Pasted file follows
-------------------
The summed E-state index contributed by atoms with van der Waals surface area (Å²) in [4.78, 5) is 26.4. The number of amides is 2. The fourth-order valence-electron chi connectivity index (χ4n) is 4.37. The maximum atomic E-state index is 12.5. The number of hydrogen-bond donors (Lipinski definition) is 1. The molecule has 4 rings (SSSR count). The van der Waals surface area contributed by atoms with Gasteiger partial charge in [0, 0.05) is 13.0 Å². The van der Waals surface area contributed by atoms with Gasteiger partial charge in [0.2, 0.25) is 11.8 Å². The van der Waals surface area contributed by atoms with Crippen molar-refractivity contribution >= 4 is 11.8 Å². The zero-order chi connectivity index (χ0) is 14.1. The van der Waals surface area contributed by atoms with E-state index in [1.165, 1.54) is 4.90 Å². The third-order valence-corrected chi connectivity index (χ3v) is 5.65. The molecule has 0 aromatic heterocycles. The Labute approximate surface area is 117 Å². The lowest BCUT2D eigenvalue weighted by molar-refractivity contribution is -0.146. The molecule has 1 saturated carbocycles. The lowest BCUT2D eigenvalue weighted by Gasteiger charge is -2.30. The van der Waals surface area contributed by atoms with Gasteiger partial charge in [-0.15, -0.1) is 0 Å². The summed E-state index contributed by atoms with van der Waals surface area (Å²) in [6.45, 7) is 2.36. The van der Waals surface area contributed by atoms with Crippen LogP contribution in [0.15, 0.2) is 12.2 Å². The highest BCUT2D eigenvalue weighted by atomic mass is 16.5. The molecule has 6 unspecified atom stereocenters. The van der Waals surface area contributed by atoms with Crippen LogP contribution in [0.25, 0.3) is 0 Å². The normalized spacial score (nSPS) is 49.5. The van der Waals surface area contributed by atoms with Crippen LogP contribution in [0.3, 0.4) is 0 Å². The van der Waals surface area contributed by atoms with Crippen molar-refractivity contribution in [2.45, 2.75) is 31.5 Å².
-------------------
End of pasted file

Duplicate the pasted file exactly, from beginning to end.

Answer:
The summed E-state index contributed by atoms with van der Waals surface area (Å²) in [4.78, 5) is 26.4. The number of amides is 2. The fourth-order valence-electron chi connectivity index (χ4n) is 4.37. The maximum atomic E-state index is 12.5. The number of hydrogen-bond donors (Lipinski definition) is 1. The molecule has 4 rings (SSSR count). The van der Waals surface area contributed by atoms with Gasteiger partial charge in [0, 0.05) is 13.0 Å². The van der Waals surface area contributed by atoms with Gasteiger partial charge in [0.2, 0.25) is 11.8 Å². The van der Waals surface area contributed by atoms with Crippen molar-refractivity contribution >= 4 is 11.8 Å². The zero-order chi connectivity index (χ0) is 14.1. The van der Waals surface area contributed by atoms with E-state index in [1.165, 1.54) is 4.90 Å². The third-order valence-corrected chi connectivity index (χ3v) is 5.65. The molecule has 0 aromatic heterocycles. The Labute approximate surface area is 117 Å². The lowest BCUT2D eigenvalue weighted by molar-refractivity contribution is -0.146. The molecule has 1 saturated carbocycles. The lowest BCUT2D eigenvalue weighted by Gasteiger charge is -2.30. The van der Waals surface area contributed by atoms with Gasteiger partial charge in [-0.15, -0.1) is 0 Å². The summed E-state index contributed by atoms with van der Waals surface area (Å²) in [6.45, 7) is 2.36. The van der Waals surface area contributed by atoms with Crippen LogP contribution in [0.15, 0.2) is 12.2 Å². The highest BCUT2D eigenvalue weighted by atomic mass is 16.5. The molecule has 6 unspecified atom stereocenters. The van der Waals surface area contributed by atoms with Crippen LogP contribution in [0.25, 0.3) is 0 Å². The normalized spacial score (nSPS) is 49.5. The van der Waals surface area contributed by atoms with Crippen LogP contribution in [0.3, 0.4) is 0 Å². The van der Waals surface area contributed by atoms with Crippen molar-refractivity contribution in [2.45, 2.75) is 31.5 Å².